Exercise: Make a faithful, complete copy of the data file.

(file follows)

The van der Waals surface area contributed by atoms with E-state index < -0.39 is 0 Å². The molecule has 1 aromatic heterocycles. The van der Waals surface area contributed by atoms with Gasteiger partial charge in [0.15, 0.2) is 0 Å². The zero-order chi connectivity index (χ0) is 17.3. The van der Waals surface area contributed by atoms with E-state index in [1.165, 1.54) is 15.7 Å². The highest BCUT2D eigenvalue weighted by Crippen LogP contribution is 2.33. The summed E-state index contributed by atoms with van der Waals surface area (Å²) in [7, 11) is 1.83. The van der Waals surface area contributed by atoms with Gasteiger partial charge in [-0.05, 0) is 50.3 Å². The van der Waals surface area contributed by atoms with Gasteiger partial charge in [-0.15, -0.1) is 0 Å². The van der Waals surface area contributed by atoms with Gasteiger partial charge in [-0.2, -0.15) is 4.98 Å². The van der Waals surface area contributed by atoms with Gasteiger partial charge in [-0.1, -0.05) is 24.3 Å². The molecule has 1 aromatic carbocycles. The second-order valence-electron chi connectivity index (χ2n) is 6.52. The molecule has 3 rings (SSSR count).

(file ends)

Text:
The van der Waals surface area contributed by atoms with E-state index < -0.39 is 0 Å². The molecule has 1 aromatic heterocycles. The van der Waals surface area contributed by atoms with Gasteiger partial charge in [0.15, 0.2) is 0 Å². The zero-order chi connectivity index (χ0) is 17.3. The van der Waals surface area contributed by atoms with E-state index in [1.165, 1.54) is 15.7 Å². The highest BCUT2D eigenvalue weighted by Crippen LogP contribution is 2.33. The summed E-state index contributed by atoms with van der Waals surface area (Å²) in [7, 11) is 1.83. The van der Waals surface area contributed by atoms with Gasteiger partial charge in [-0.05, 0) is 50.3 Å². The van der Waals surface area contributed by atoms with Gasteiger partial charge in [-0.15, -0.1) is 0 Å². The van der Waals surface area contributed by atoms with Gasteiger partial charge in [-0.2, -0.15) is 4.98 Å². The van der Waals surface area contributed by atoms with Gasteiger partial charge in [-0.1, -0.05) is 24.3 Å². The molecule has 1 aromatic carbocycles. The second-order valence-electron chi connectivity index (χ2n) is 6.52. The molecule has 3 rings (SSSR count).